The major problem with the game is the fact that really, it just isn't any fun, no matter how much EA try and dress it up. If a game doesn't play well, that's the end of the story. For one thing, the camera is awful, often you aren't sure where exactly you are on the rink. And the alternative angles aren't much better. The players themselves move pretty slow, making the whole thing that bit more tedious. And scoring, the most important part of any hockey match, is horribly random. Sometimes you score, sometimes you don't. You can shoot and shoot the whole match and not get a thing, and then your opponent gets a cheap goal at the very end. It makes scoring unnecessarily frustrating and so the score line is seldom a reflection of players' skill.

And even if, somehow, you manage to start to tolerate the game, you quickly go back to hating it with the constant interruptions. Any chance the game has of being even a little fluid is completely spoiled; leaving you hammering the B button to skip whatever pointless cut scene has come up. This start-and-stop feel may be because of the sport the game represents, but it that's no excuse for making the gameplay feels incredibly disjointed. The one would-be redeeming feature of NHL 2003 is the multiplayer. But that's only fun for a few games, and then the realisation that you're not enjoying the game sets in. I know what you're thinking, EA producing crap gameplay!? Shocking stuff.


The basic premise of NHL 2003s controls is the two-mode system. You can be in offense mode, or defensive mode. And the controls reflect the mode you're in. It's all pretty basic stuff.

Control stick

- Move player
A button - Pass/ Change player
B button- Shoot/Poke check
Y button- Deke/Big hit
X button- Speed burst/Body check

EA brag in the cringing "Behind The Scenes' featurette about how much the player will feel in control of the players, but they're claims are falling on deaf ears as far as this reviewer is concerned. The controls are unresponsive at times, at solid at little. The whole offensive/defensive system may be good in theory, but you end up mixing them up a lot, and the inability to use a speed burst when on the defense is inexcusable. With a game as fast and brutal as ice hockey, a quick, easy, sensitive control system is needed, but EA have lacked either the talent, the time, or the effort to implement such a thing.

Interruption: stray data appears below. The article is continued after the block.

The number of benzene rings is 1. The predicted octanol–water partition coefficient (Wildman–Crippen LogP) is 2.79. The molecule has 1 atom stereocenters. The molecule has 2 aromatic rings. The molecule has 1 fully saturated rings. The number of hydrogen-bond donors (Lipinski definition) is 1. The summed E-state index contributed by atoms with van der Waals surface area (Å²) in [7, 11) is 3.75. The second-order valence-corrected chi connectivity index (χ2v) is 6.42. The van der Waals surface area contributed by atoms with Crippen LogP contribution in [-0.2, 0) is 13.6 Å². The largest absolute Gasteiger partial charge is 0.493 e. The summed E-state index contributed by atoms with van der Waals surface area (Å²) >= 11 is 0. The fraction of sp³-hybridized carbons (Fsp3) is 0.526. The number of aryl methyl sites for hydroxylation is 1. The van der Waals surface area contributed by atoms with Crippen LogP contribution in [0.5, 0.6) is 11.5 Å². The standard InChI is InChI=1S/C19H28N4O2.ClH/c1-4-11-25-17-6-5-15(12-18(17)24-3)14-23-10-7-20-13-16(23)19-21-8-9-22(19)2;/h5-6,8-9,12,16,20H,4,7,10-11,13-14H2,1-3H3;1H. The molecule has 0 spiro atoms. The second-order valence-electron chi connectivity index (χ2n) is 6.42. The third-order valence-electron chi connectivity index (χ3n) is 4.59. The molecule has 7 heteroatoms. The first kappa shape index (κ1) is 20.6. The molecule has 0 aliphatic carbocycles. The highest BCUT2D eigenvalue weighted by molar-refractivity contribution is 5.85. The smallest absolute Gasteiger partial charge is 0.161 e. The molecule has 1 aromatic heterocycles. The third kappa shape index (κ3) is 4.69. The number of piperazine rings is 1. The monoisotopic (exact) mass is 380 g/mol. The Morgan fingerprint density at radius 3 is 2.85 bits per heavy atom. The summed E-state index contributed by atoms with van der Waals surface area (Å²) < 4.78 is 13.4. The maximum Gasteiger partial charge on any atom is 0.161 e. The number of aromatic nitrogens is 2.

Life span

To be fair to EA, they have stuffed NHL 2003 full of modes to boost the game length. You've got the option to play through franchises, playoffs and internationals, bonus cards to be collected, and a basic Player Creator feature, offering hours more of game-playing. Problem is, no matter how much you shine up the apple, if you core is rotten it'll still taste awful. If you're a diehard hockey fan, and are willing to put up with the terribly flawed gameplay then you might enjoy taking your favourite team right through to victory. But for the other 99% of us, the game will be zooming back for a refund after 10 minutes.

Final Say

I wanted to throw the game away minutes into it, but kept on playing to try and give as fair an opinion as possible. But the game never got any better. Hitz, even, might not be brilliant but actually offers some fun for your money. Normally review protocol says I'd end this review with "Only hardcore hockey fans should think about buying this..." but I'm not going to even go that far. An uninspiring, tedious, dull game unworthy of your money, unless deeply into Ice Hockey.

N-Europe Final Verdict

Another license gets disregarded and misused, could have been so much better.

  • Gameplay2
  • Playability2
  • Visuals3
  • Audio2
  • Lifespan2
Final Score



It's all official


V.poor gameplay